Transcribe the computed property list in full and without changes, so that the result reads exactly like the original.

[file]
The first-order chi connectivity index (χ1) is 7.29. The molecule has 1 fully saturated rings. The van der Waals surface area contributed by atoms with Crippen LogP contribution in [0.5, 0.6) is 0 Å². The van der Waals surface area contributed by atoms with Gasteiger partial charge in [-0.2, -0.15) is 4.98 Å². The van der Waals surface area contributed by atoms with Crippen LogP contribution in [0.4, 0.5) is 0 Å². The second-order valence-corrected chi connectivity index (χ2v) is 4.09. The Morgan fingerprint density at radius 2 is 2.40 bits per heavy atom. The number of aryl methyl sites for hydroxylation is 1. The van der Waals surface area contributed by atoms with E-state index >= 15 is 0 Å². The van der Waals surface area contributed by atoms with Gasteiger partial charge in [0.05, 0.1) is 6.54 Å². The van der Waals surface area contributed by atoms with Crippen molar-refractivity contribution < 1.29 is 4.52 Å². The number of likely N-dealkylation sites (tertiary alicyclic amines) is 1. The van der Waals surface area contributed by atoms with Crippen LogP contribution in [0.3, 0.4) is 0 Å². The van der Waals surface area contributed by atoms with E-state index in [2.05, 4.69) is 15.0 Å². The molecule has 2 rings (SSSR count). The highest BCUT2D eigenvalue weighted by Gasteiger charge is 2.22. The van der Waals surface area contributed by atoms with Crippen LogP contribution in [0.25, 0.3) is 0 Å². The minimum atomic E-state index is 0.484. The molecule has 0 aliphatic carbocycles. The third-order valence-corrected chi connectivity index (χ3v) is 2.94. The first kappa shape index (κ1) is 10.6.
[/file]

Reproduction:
The first-order chi connectivity index (χ1) is 7.29. The molecule has 1 fully saturated rings. The van der Waals surface area contributed by atoms with Crippen LogP contribution in [0.5, 0.6) is 0 Å². The van der Waals surface area contributed by atoms with Gasteiger partial charge in [-0.2, -0.15) is 4.98 Å². The van der Waals surface area contributed by atoms with Crippen LogP contribution in [0.4, 0.5) is 0 Å². The second-order valence-corrected chi connectivity index (χ2v) is 4.09. The Morgan fingerprint density at radius 2 is 2.40 bits per heavy atom. The number of aryl methyl sites for hydroxylation is 1. The van der Waals surface area contributed by atoms with E-state index >= 15 is 0 Å². The van der Waals surface area contributed by atoms with Gasteiger partial charge in [0.05, 0.1) is 6.54 Å². The van der Waals surface area contributed by atoms with Crippen molar-refractivity contribution < 1.29 is 4.52 Å². The number of likely N-dealkylation sites (tertiary alicyclic amines) is 1. The van der Waals surface area contributed by atoms with Crippen LogP contribution in [0.3, 0.4) is 0 Å². The van der Waals surface area contributed by atoms with E-state index in [2.05, 4.69) is 15.0 Å². The molecule has 2 rings (SSSR count). The highest BCUT2D eigenvalue weighted by Gasteiger charge is 2.22. The van der Waals surface area contributed by atoms with Crippen LogP contribution in [0.25, 0.3) is 0 Å². The minimum atomic E-state index is 0.484. The molecule has 0 aliphatic carbocycles. The third-order valence-corrected chi connectivity index (χ3v) is 2.94. The first kappa shape index (κ1) is 10.6.